I wondered if I would be able to fix it. Ample evidence of my frankly astonishing ability to fix almost anything can be found in the cuts sustained by my leg when the strimmer roared into life.

I strimmed the grass. It seems that I hadn't actually cleared all the cat mess after all.
After washing my trainers, I went to the shed to retrieve the Flymo. On exiting the shed, I banged my head on the roof, which caused me to duck my head downwards rather quickly. On ducking my head, my open, right eye was brought into sharp contact with the handle of the Flymo. I suspect a black eye is developing.

I Flymo'd the grass. Further hitherto undiscovered lumps of cat mess were dislodged by the spinning blade. Some of them flew into the air. Some of them missed me.

But not many.

After finishing with the Flymo, I decided the grass would benefit from further strimming. Whilst jauntily walking backwards, whistling a little grass strimming tune that I had just made up, I tripped over the cable. Luckily, the rotary washing line was there to break my fall. Unluckily, and thanks largely to the excavating abilities of our dogs, the rotary washing line is no longer securely fixed in the ground which, as you know, is why I went out there in the first place. By now, thoroughly unbalanced in every sense of the word, I stumbled across the lawn, pausing only to tread in a newly discovered lump of cat mess.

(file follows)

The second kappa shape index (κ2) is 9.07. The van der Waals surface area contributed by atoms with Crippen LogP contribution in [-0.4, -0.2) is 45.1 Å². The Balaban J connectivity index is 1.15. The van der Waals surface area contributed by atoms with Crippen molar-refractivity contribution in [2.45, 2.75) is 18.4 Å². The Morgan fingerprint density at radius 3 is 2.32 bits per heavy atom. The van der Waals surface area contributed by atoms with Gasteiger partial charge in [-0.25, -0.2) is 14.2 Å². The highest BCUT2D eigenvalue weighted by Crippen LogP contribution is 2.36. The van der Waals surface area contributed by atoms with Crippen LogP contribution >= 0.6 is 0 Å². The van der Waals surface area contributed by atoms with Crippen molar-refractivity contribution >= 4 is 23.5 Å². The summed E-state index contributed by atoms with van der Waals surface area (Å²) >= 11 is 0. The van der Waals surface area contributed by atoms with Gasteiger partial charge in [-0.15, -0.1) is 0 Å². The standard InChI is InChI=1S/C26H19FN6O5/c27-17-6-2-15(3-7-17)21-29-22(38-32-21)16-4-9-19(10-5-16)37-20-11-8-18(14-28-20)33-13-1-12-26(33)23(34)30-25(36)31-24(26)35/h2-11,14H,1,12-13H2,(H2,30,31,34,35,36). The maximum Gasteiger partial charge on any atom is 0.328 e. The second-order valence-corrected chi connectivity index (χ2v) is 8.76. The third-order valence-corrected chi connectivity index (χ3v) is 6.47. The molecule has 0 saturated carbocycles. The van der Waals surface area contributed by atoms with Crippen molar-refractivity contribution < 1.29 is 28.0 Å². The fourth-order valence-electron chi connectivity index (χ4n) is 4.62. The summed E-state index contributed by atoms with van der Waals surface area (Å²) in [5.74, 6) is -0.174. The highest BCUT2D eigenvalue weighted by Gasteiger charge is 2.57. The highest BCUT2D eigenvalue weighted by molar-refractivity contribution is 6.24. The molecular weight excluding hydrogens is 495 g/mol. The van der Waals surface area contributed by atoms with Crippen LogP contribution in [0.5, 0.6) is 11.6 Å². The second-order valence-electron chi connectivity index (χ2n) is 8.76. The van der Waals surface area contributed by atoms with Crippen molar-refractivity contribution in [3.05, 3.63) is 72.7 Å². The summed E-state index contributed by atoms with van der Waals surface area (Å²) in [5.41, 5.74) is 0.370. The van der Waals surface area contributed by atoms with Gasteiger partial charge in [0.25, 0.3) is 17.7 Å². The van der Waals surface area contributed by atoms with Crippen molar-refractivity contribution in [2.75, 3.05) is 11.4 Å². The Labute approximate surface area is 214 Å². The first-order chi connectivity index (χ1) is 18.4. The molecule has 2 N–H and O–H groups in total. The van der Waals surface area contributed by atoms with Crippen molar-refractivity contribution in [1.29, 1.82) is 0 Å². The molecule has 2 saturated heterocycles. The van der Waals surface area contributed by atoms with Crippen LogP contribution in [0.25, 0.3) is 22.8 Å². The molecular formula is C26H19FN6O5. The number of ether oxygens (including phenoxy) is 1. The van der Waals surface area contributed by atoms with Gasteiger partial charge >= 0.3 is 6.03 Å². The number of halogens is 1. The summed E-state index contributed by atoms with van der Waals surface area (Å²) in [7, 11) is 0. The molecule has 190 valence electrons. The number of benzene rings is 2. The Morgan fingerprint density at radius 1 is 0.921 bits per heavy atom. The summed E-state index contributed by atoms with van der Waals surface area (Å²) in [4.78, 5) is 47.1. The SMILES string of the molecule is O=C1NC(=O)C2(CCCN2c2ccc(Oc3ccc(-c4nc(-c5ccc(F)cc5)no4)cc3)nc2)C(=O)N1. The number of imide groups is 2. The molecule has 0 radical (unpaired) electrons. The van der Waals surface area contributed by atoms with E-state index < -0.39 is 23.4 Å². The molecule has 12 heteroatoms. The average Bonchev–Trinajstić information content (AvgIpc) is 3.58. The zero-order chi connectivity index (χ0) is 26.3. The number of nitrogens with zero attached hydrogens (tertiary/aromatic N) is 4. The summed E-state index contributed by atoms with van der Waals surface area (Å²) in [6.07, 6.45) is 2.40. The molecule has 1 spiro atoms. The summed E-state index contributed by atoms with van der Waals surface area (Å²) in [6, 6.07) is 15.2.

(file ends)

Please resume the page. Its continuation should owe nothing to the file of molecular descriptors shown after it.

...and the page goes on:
I picked myself up, took off my trainers, washed them again, put away the gardening tools and went indoors. Whilst I'd been busy doing garden related activities, one of the dogs had entered the house and thrown up something foamy and fluorescent green. In four separate places. I don't know which dog, but it had better either recover or die, very quickly, because I'm not touching anything like that again.

Anyway, we had run out of kitchen roll, so to clean it up I had to use a tea towel, which I then put straight in the bin.

The good news, however, is that my accident with the washing line seems to have secured it rather better than before, so with any luck, there will be no need to do the whole concrete, paving slab thing that I had originally intended.

If there's a moral to this story, I don't want to know what it is.